• Strong demand continued for AMD-based game consoles, with Microsoft and Sony having shipped nearly 30 million consoles to-date. Sony also recently announced plans to release PlayStation4 in the People's Republic of China.
  • AMD added "Carrizo" and "Carrizo-L" to its 2015 Mobile APU roadmap, giving customers a single platform that scales from high-performance notebook gaming PCs to mainstream laptops. With new energy efficiency features, next generation CPU cores and the latest GCN graphics, "Carrizo" will be AMD's most advanced APU ever when it comes to market in the first half of 2015.
  • AMD drove continued adoption of high-performance APUs into new embedded markets with key new customer design wins, including:
  • Two new solutions from QNAP, a leading provider of network attached storage (NAS) systems, powered by AMD's Embedded G-Series SoC.
  • Gizmosphere's Gizmo 2, a second-generation, open source development board, powered by the AMD Embedded G-Series SoC, which offers outstanding compute and graphics performance on a single platform for a wide range of Linux and Windows based development projects.
  • AMD-based systems continued building momentum in the commercial client market with the adoption of AMD PRO APU-based commercial systems -- like the HP Elite 700-Series and Lenovo ThinkCentre M79 and M78 desktops -- by companies worldwide, including China Mobile Communications Corporation, Dr. Pepper Snapple Group and Telcel (Mexico).
  • AMD demonstrated continued progress developing the ecosystem for both 64-bit ARM-based servers and APU-based servers targeting next-generation workloads, with notable developments including:
  • SUSE Linux's release of openSUSE version 13.2, marking the first generally available Linux distribution offering direct support for AMD's upcoming ARM-based processor, the AMD Opteron A1100 Series processor (codenamed "Seattle").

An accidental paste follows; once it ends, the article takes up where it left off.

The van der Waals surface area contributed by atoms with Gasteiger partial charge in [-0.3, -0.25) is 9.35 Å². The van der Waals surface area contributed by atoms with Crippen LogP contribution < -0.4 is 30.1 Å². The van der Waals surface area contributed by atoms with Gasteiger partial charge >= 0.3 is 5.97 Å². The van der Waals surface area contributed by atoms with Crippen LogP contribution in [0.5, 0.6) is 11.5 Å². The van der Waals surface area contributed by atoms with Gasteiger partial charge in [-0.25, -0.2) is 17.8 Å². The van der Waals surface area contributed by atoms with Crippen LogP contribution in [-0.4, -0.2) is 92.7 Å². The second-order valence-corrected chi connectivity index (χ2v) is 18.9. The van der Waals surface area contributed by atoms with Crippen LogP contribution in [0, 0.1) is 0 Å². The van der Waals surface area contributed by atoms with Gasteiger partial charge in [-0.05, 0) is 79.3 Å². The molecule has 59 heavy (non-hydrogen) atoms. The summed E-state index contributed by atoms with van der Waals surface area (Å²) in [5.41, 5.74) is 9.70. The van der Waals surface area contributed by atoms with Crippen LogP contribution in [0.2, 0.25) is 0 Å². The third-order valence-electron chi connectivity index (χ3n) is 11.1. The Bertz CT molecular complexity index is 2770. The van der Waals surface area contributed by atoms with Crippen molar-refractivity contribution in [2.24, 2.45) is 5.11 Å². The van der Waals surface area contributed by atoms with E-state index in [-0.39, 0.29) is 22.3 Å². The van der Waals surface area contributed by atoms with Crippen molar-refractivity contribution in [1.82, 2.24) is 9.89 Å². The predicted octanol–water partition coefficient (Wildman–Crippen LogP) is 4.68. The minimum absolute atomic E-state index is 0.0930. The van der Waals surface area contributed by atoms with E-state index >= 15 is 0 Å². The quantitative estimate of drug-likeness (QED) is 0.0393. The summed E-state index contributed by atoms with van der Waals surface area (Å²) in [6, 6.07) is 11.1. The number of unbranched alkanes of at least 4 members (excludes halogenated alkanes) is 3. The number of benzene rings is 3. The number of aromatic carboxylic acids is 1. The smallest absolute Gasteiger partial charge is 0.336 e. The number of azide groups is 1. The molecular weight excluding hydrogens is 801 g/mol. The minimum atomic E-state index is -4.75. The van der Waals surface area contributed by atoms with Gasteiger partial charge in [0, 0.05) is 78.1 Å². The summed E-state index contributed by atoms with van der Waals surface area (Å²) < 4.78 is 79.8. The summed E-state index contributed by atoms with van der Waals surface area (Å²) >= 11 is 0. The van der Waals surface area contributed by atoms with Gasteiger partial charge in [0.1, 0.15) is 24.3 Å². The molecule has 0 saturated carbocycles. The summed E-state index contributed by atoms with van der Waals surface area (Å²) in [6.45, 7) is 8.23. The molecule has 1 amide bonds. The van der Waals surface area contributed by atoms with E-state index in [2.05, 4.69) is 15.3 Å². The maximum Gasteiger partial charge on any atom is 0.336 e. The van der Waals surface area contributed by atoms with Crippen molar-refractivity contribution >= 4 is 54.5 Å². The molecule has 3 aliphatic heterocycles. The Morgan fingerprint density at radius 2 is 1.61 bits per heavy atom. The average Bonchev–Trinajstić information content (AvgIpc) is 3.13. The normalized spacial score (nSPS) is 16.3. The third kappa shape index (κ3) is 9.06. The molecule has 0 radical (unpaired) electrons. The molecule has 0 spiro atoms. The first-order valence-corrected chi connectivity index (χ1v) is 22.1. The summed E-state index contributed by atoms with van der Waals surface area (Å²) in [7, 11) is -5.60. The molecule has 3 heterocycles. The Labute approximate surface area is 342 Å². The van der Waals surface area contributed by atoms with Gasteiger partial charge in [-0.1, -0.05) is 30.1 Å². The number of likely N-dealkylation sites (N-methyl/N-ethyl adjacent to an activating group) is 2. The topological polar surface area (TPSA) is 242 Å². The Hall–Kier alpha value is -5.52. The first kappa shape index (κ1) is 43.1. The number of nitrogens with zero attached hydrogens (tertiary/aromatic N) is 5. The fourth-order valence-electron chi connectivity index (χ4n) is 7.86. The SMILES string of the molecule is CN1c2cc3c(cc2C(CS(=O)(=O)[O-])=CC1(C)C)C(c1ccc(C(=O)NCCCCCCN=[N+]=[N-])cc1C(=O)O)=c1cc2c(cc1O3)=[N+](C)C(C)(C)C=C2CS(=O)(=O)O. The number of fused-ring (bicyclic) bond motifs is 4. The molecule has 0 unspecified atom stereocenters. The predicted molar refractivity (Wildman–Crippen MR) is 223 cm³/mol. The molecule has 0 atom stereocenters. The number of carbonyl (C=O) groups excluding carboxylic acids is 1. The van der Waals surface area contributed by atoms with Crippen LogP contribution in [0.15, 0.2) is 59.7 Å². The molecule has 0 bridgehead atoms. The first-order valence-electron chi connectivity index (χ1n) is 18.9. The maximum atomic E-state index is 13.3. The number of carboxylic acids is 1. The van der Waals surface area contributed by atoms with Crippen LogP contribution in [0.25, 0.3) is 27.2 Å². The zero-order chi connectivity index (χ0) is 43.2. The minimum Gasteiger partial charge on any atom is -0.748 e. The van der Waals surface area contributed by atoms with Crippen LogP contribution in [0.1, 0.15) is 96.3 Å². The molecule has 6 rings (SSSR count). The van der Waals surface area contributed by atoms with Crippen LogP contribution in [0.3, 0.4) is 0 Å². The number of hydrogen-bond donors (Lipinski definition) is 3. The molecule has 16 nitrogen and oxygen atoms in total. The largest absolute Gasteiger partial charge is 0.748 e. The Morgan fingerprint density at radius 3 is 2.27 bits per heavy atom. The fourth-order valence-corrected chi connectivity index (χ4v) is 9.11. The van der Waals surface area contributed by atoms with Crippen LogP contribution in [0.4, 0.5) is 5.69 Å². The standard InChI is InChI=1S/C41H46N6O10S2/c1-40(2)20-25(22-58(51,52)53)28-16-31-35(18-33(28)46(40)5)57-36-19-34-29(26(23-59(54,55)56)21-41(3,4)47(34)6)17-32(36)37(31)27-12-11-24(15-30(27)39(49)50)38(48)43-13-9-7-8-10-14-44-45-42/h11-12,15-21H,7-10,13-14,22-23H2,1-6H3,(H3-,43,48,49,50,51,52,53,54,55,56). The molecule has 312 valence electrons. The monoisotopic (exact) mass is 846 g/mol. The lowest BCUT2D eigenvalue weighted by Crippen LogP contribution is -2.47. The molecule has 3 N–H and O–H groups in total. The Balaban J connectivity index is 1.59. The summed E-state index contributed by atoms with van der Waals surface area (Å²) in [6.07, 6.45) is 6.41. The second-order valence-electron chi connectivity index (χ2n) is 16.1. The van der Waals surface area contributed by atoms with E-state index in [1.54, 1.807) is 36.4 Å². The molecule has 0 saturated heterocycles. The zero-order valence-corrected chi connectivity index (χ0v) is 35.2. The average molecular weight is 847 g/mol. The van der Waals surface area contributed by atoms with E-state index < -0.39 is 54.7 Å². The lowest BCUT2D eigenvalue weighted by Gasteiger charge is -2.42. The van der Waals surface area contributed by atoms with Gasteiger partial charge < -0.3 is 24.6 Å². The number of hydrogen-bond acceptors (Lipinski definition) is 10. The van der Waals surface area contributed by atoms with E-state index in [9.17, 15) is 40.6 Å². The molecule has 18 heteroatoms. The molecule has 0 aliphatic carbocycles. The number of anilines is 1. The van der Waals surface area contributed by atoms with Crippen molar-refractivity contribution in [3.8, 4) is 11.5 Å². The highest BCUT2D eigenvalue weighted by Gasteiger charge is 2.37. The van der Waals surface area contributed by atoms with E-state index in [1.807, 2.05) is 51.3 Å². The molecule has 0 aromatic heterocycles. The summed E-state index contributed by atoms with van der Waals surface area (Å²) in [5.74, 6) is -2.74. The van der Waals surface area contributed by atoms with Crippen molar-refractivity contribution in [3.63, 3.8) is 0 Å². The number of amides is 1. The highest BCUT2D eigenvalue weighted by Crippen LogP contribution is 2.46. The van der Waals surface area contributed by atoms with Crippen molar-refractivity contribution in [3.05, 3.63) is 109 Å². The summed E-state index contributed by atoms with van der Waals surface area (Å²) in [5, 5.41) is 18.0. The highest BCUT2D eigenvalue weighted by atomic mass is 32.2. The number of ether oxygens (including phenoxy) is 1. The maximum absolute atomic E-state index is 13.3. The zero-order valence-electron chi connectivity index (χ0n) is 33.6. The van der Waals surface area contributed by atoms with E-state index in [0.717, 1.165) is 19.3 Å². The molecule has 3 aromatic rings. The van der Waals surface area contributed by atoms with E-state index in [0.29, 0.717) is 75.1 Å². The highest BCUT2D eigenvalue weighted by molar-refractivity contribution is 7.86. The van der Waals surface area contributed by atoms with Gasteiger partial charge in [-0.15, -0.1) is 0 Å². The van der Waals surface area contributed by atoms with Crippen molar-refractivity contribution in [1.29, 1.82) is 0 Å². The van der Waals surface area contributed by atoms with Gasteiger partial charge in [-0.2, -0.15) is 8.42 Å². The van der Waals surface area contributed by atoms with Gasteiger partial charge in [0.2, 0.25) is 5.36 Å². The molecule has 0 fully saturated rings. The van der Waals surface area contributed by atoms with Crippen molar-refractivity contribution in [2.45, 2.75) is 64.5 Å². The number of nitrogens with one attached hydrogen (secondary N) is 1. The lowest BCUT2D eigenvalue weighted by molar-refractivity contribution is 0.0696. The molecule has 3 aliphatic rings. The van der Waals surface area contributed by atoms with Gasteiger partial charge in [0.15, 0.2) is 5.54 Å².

• Penguin, in collaboration with AMD, announced the first application optimized APU clusters, enabling seamless GPU and CPU memory sharing on clusters based on heterogeneous system architecture (HSA).
  • HP announced new HP ZBook 14 and HP ZBook 15u mobile workstations powered by AMD FirePro professional graphics at the 2015 International Consumer Electronics Show.
  • AMD launched its Catalyst Omega driver suite, delivering performance increases of up to 19 percent on AMD Radeon graphics(2) and up to 29 percent on AMD APUs,(3) more than 20 new features, like Virtual Super Resolution, and improvements based on user feedback, as well as a set of new developer tools and Linux optimizations. Downloads to date total 8.8 million.
  • Demonstrating thought leadership in gaming and graphics, AMD introduced AMD FreeSync technology,(4) an innovative, open-standards-based screen synching technology that maximizes the reduction of input latency and reduces or fully eliminates stuttering and tearing during gaming and video playback on select AMD Radeon graphics cards and current and future generation APUs. FreeSync-enabled displays from BenQ, LG Electronics, Nixeus, Samsung and Viewsonic were showcased at the 2015 International Consumer Electronics Show and are expected to be available in market starting in the first quarter of 2015.
  • AMD announced, for the third straight year, research grants totaling more than $32 million for the development of critical technologies needed for extreme-scale computing in conjunction with projects associated with the U.S. Department of Energy (DOE). The two DOE awards will fund research on exascale applications for AMD APUs based on the open-standard HSA, as well as future memory systems to power a generation of exascale supercomputers.
  • AMD achieved recognition as a world leader in energy efficiency and compute power with AMD FirePro professional graphics being awarded the top spot on the Green500 List, a ranking of the world's most energy-efficient supercomputers, and the AMD Opteron server CPU receiving the number two spot on the latest TOP500 List, a ranking of the 500 most powerful supercomputers in the world.
AMD's outlook statements are based on current expectations. The following statements are forward-looking, and actual results could differ materially depending on market conditions and the factors set forth under "Cautionary Statement" below.

For Q1 2015, AMD expects revenue to decrease 15 percent, plus or minus 3 percent, sequentially.
For additional details regarding AMD's results and outlook please see the CFO commentary posted at quarterlyearnings.amd.com.